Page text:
Saracens are about to vanish from the Premiership’s radar for a while but they can now do so secure in the knowledge they did not disappear without a murmur. A characteristically defiant fightback from 17-3 down in abysmal conditions in north London not only earned them a deserved draw in their final pre-relegation league game but also left Bath’s play-off chances up in the air pending the outcome of Sale’s rescheduled game on Wednesday.
Never before have two teams concluded their regular season with such little idea when their next game is going to be. Such is the thick cloud of uncertainty currently hanging over professional rugby it could conceivably be next September before Saracens play another league fixture, while Bath must sweat over whether they will meet Exeter in a semi-final at Sandy Park on Saturday or miss out entirely.
At the end of a season of unprecedented length it reflects the avoidable knots in which rugby continues to tie itself. The decision to allow the Sale game to be delayed, thus ensuring the final-round games would no longer be played simultaneously, always had the capacity to cause serious disruption to the semi-final picture and so it has proved. If the Sharks are able to play and Bath miss out on the top four, one suspects the latter’s millionaire owner, Bruce Craig, will need peeling from the ceiling of his French chateau.
It would certainly have saved Bath some angst over the next couple of days had the visitors hung on to their 14-point advantage in the final quarter. In this case the Saracens scrum, with Maro Itoje straining every sinew, made crucial headway in the final quarter and a 74th-minute score from Tim Swinson, plus a tricky rain-lashed conversion from Manu Vunipola, extended Bath’s historic failure to win at Allianz Park for another 12 months at least.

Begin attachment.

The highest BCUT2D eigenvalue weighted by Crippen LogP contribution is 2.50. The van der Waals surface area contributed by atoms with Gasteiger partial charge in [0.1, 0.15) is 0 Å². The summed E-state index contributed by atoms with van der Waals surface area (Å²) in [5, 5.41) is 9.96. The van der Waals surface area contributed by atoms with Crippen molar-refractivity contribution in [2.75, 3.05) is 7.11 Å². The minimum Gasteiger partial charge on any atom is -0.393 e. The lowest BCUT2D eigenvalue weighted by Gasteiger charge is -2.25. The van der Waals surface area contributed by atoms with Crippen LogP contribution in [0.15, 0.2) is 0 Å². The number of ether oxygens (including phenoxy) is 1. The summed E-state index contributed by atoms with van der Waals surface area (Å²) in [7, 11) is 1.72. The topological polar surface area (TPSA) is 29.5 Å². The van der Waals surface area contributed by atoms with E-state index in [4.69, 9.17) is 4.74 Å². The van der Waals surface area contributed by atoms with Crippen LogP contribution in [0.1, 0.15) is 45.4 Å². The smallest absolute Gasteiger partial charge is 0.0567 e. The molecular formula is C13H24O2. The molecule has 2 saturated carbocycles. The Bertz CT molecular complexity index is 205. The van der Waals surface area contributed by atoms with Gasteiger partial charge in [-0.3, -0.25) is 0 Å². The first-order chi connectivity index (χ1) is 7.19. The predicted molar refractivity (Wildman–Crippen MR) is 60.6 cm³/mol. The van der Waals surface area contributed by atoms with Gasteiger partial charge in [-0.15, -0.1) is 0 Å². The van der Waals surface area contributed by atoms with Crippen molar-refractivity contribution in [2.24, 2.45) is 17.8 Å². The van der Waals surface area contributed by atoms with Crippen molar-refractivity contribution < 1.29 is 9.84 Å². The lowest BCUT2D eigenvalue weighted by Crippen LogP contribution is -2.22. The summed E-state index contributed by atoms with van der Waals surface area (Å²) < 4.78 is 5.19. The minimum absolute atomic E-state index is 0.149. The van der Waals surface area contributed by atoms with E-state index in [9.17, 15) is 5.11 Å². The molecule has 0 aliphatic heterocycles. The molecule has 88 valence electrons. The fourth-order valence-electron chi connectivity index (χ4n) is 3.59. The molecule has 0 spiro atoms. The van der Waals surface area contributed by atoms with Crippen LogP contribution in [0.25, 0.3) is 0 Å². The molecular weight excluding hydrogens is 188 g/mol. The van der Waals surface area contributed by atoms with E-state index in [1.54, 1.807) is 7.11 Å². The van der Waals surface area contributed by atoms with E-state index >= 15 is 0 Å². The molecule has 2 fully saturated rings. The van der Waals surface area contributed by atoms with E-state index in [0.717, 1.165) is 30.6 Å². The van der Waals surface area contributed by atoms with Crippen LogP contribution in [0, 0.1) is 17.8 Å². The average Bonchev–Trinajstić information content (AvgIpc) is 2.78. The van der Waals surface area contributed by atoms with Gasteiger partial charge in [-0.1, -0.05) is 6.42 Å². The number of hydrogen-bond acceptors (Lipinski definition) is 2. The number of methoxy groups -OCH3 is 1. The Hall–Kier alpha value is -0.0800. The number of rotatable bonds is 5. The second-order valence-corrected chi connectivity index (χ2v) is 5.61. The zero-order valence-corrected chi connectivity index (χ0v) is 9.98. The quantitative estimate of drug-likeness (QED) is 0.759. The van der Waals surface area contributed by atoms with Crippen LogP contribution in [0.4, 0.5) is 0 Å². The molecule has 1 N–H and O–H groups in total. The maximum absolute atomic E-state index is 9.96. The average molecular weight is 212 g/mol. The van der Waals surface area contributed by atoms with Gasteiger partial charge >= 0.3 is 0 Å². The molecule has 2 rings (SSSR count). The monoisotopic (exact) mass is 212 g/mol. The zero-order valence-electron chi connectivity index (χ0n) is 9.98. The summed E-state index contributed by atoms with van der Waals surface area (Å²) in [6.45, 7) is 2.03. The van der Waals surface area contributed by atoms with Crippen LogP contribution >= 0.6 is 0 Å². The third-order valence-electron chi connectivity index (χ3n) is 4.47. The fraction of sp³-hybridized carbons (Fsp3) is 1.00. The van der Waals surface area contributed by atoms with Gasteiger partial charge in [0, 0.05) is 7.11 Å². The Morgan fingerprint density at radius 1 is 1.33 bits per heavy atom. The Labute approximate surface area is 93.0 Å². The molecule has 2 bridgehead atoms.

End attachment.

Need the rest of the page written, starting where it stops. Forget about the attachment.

Close examination will highlight a couple of crucial spilt balls that gave Saracens the chance to strike back but the visitors’ director of rugby, Stuart Hooper, said he will still be instructing his team to prepare for a semi-final in Exeter regardless of the Sale situation. “The only thing we can do is keep our faith in PRL because it’s not our decision,” said Hooper. “We’re still in it right now.”
All Saracens can do is wait. Mark McCall, their director of rugby, confirmed afterwards he has no idea when his side will play again or when the Championship will restart. Mooted friendlies with South African provinces in January remain unconfirmed, for obvious reasons. As it stands the only certainty is that the Premiership will kick off without the erstwhile champions next month, courtesy of the salary cap saga that cost them a deduction of 105 league points. At one point Paradise by Coldplay was played over the public address, possibly for ironic effect.
It was certainly not a fitting backdrop for Saracens to bid farewell to their long-serving totems Richard Wigglesworth and the injured Brad Barritt, who have given so much to the cause in good times and bad. Initially it was Bath who showed much more purpose, a successful kick-off chase yielding early field position from which Beno Obano crashed over from close range with barely three minutes gone. Worse was to follow for Saracens when Spencer, reacting quickest to Wayne Barnes’ whistle, took a quick tap penalty and outpaced both Saracens’s halfbacks to add another eye-catching try to his growing collection.
With a head injury ending Jackson Wray’s game prematurely, in addition to the late withdrawal of the prop Richard Barrington with a shoulder problem, Sarries had it all to do. Against all odds they clawed their way back into contention with a 64th-minute penalty try and, with Bath suddenly unable to cling to the ball, there was a sense of inevitability about Swinson’s close-range plunge following another dominant home scrum.
“It was a proper Saracens performance in the second half,” said McCall. “We had our backs to the wall and we needed to show some fight. We had all the characteristics and qualities you would expect.” For now it is a case of paradise lost but Saracens will be back sooner or later.